Russia, Iran and Iraq: Mullahs, Militants, Missiles

The Beslan tragedy and its aftermath have thrown the spotlight once again on Russia’s ambivalent relationship with the Islamic world. Moscow insists that its quarrel is with international terrorism and Islamic extremism and not with Islam as a political-religious movement.

The World Today Published 1 November 2004 Updated 19 October 2020 4 minute READ

Bobo Lo

International Relations Analyst, Independent

In reality, the recent escalation of Chechen-related violence has produced a fraught emotional climate, in which the distinction between the Islamic mainstream and radicalism has become increasingly blurred. Despite public disclaimers, Russian attitudes towards political Islam are hardening – a development that has major implications for its policy towards the Middle East.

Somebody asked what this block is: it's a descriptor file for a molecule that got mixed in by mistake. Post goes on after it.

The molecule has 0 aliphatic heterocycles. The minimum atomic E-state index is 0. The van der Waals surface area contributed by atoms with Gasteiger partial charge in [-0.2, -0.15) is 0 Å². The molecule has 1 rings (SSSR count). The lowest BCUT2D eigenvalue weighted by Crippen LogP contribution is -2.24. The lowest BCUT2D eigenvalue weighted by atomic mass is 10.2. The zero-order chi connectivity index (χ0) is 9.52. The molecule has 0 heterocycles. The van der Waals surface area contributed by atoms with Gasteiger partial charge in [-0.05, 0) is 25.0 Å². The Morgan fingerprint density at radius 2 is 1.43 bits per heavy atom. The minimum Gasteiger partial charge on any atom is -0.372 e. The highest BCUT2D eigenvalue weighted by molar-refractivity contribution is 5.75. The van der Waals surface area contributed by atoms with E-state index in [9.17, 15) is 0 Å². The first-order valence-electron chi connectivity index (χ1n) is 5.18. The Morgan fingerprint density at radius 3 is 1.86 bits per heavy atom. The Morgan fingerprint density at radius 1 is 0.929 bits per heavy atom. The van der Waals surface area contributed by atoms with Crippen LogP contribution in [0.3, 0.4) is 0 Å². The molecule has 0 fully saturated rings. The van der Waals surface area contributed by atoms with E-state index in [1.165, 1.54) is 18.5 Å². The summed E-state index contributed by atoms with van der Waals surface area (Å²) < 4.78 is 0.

The consequences of Moscow’s attitudinal shift emerge most clearly in two areas: re-evaluation of the relationship with Iran, and a more co-operative approach towards post-conflict security and reconstruction in Iraq. Both bear the imprint of a changing strategic calculus after September 11 2001, above all the need to respond to a new international security agenda shaped by concrete threat perceptions rather than geopolitical stereotypes.

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